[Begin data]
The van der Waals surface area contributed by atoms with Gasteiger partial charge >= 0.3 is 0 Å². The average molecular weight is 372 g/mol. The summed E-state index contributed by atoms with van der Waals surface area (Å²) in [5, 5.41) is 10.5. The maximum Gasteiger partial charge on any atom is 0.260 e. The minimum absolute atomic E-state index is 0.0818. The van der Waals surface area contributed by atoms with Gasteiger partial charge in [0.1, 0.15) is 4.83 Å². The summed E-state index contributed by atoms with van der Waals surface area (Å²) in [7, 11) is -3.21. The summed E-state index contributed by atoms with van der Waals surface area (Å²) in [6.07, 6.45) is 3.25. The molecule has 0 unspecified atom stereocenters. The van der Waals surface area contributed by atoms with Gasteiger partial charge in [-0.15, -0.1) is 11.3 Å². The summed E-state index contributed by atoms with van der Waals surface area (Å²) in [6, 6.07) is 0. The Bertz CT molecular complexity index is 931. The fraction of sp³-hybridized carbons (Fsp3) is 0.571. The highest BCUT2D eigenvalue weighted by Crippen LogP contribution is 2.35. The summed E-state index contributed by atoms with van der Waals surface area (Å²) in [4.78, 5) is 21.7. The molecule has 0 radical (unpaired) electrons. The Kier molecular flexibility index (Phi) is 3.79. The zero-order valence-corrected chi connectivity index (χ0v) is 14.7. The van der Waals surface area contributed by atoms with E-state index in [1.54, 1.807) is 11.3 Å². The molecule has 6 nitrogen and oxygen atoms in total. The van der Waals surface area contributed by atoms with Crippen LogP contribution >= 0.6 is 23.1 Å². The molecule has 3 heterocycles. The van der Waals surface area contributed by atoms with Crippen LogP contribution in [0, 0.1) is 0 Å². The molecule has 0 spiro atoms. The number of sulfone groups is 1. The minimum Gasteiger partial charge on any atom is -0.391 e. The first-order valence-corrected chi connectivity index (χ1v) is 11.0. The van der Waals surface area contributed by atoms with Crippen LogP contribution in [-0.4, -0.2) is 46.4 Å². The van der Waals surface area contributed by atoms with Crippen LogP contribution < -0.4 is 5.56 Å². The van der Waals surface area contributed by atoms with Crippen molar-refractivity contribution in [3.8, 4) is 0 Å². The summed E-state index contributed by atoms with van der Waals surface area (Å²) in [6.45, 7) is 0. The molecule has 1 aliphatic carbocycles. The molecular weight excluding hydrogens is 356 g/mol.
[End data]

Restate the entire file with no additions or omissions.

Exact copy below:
The van der Waals surface area contributed by atoms with Gasteiger partial charge >= 0.3 is 0 Å². The average molecular weight is 372 g/mol. The summed E-state index contributed by atoms with van der Waals surface area (Å²) in [5, 5.41) is 10.5. The maximum Gasteiger partial charge on any atom is 0.260 e. The minimum absolute atomic E-state index is 0.0818. The van der Waals surface area contributed by atoms with Gasteiger partial charge in [0.1, 0.15) is 4.83 Å². The summed E-state index contributed by atoms with van der Waals surface area (Å²) in [7, 11) is -3.21. The summed E-state index contributed by atoms with van der Waals surface area (Å²) in [6.07, 6.45) is 3.25. The molecule has 0 unspecified atom stereocenters. The van der Waals surface area contributed by atoms with Gasteiger partial charge in [-0.15, -0.1) is 11.3 Å². The summed E-state index contributed by atoms with van der Waals surface area (Å²) in [6, 6.07) is 0. The Bertz CT molecular complexity index is 931. The fraction of sp³-hybridized carbons (Fsp3) is 0.571. The highest BCUT2D eigenvalue weighted by Crippen LogP contribution is 2.35. The summed E-state index contributed by atoms with van der Waals surface area (Å²) in [4.78, 5) is 21.7. The molecule has 0 radical (unpaired) electrons. The Kier molecular flexibility index (Phi) is 3.79. The zero-order valence-corrected chi connectivity index (χ0v) is 14.7. The van der Waals surface area contributed by atoms with E-state index in [1.54, 1.807) is 11.3 Å². The molecule has 6 nitrogen and oxygen atoms in total. The van der Waals surface area contributed by atoms with Crippen LogP contribution >= 0.6 is 23.1 Å². The molecule has 3 heterocycles. The van der Waals surface area contributed by atoms with Crippen LogP contribution in [0, 0.1) is 0 Å². The molecule has 0 spiro atoms. The number of sulfone groups is 1. The minimum Gasteiger partial charge on any atom is -0.391 e. The first-order valence-corrected chi connectivity index (χ1v) is 11.0. The van der Waals surface area contributed by atoms with Crippen LogP contribution in [-0.4, -0.2) is 46.4 Å². The van der Waals surface area contributed by atoms with Crippen LogP contribution < -0.4 is 5.56 Å². The van der Waals surface area contributed by atoms with Crippen molar-refractivity contribution in [3.8, 4) is 0 Å². The summed E-state index contributed by atoms with van der Waals surface area (Å²) in [6.45, 7) is 0. The molecule has 1 aliphatic carbocycles. The molecular weight excluding hydrogens is 356 g/mol.